No longer in operation, the lighthouse was constructed in 1680 by Captains Hugh Till and Symon Bayly, with help from Thomas Ekins. Its white-painted conical stone tower is 23m tall. There are adjoining two-storey keepers’ houses, also painted white. The lamp was provided originally by a coal fire without a lens, burning in a large open basket called a chauffer, which is now on display in Tresco Gardens. Approximately a century later the coal fire was replaced by oil lamps of different designs. See Mr Abraham Leggatt's letter below this text, by Robert Heath.
From the Isles of Scilly by Robert Heath. Written in c. 1750
"About a mile southwest of the south part of St Mary's garrison lies St Agnes Island, otherwise called the Light-House Island, upon which stands a very high and strong Light-House, seen in the night at great distance, by which ships, going out or coming into the two channels avoid falling in with the rocks, lying thicker about this island, than any other of the Scilly Islands. It is also of use to all coasting vessels crossing the channels. There is nothing particular in the soil of this island different from the rest of the islands, (being, in that respect, very much alike) nor of the dwellings, or description of places, except the Light-Keeper's Habitation and employment, a Church, in use for devotion, and such like.
The Light-keeper has a salary allowed him by Trinity-Board of forty pounds a year, and twenty pounds a year allowed to his assistant, which whole sum, till the coming of this last Light-Keeper, (Capt---Clark) used to be allowed to one person, without any assistant. He is also allowed a dwelling-house, and a piece of ground for a garden by the Trinity-Board, as has been formerly the custom. And considering his close confinement upon this remote island, and the care required here to keep a good light, more than in others places, upon the English coasts, encouragement ought to be given to a Light-Keeper, where our navigation, and the lives of his Majesty's subjects, are the most depending, by an augmentation, rather than a reduction of his salary. This light is kept with coals burning near the top of the light-house, which being laid on in large quantities, and sometimes stirred with an iron rod, the ruddy heat and flame are strongly perceived, thro' the glass frames, surrounding it, at a vast distance upon the sea; yet before the coming of this present Light-Keeper , I've known it scarcely perceivable in the night, at the island of St Mary, where it now looks like a Comet. And some are of the opinion, (not without reason) that in the time of the former Light-Keeper it has been suffered to go out, or sometimes not lighted.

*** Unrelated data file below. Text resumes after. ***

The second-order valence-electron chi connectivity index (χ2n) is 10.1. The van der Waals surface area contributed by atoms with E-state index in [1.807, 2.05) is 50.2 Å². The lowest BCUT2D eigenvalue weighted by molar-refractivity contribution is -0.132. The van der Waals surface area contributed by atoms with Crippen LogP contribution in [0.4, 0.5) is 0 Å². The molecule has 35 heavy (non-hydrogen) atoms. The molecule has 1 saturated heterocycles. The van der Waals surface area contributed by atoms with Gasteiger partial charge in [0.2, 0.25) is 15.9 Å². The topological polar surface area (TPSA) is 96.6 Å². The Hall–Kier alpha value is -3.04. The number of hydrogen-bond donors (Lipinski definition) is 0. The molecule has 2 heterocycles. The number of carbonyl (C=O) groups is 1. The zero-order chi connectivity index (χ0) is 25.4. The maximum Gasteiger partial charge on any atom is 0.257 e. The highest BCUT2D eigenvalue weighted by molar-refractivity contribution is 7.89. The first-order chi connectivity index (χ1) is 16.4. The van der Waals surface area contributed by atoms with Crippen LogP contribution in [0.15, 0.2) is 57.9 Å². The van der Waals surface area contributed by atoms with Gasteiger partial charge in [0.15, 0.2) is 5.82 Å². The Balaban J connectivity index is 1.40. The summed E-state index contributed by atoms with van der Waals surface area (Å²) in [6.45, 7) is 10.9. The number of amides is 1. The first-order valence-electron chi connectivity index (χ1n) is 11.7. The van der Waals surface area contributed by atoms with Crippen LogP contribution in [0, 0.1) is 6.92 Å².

It is supplied with coals by an annual ship which comes freighted on purpose. The hire of the carriage of which the coals to the Light-House, from the sea side, where they are taken out, is an agreeable benefit to the poor inhabitants. The top of the Light-House, ( from whence, in the day time, I have I have taken a view, fifty or sixty feet from the high ground which it stands upon) commands a very wide, and remote prospect, upon the neighbouring seas.
What is further remarkable concerning this island, is that by its situation, next to the numerous Western Rocks, more wrecks of ships are sent in here by the sea, than to any other of the Scilly Islands; which make the inhabitants of some amends for their forlornness of abode. St Warna, (by some called Santa Wauna) whom these people invoke, as their benefactor, in time of distress, is supposed to be instrumental in sending these wrecks, and of directing and presiding over their good fortune.
About the middle of this island is a cavity of small depth, sunk in the earth, consecrated to the memory of this saint, or Holy Spirit; in honour and gratitude to whom several of the inhabitants pay their annual devotions at the place, on the day after Twelfth-Day, cleaning it out, and using certain superstitious ceremonies in their thanksgiving; which being ended, they make a general feasting and rejoicing throughout the Island.
Letter written by Abraham Leggatt to the Political Magazine in September 1783:
"Caution to Merchants, etc. who sail to the westward of the Scilly Islands."
"I desire you will insert for the public good, the following caution to merchants in general, and the captains and masters of vessels in particular, who sail to the westward of the Scilly Islands. And that it may bear the mark of authenticity, you may make use of my name. Signed Abraham Leggatt."
Letter: "The Light-house at Scilly heretofore has been held in the highest estimation, and consequently was equal, if not superior, to the best light in the kingdom; frequently distinguished six or seven leagues. The alterations of contracting the lanthorn, and burning oil instead of Kennel coals, has undisputedly placed it amongst the very worst, not withstanding the great assiduity of the light keepers. In the clearest night in wears only the appearance of a small star; when hazy, or blowing fresh, like unto a small candle in a common lanthorn, and at a very small distance, not to be distinguished from a ship's light. Men who fish during the night round the small island on which it is placed, at times cannot see it at all. Vessels of late, during the night, have frequently fell in amongst the rocks, and but for the fishing boats, must have become wrecks.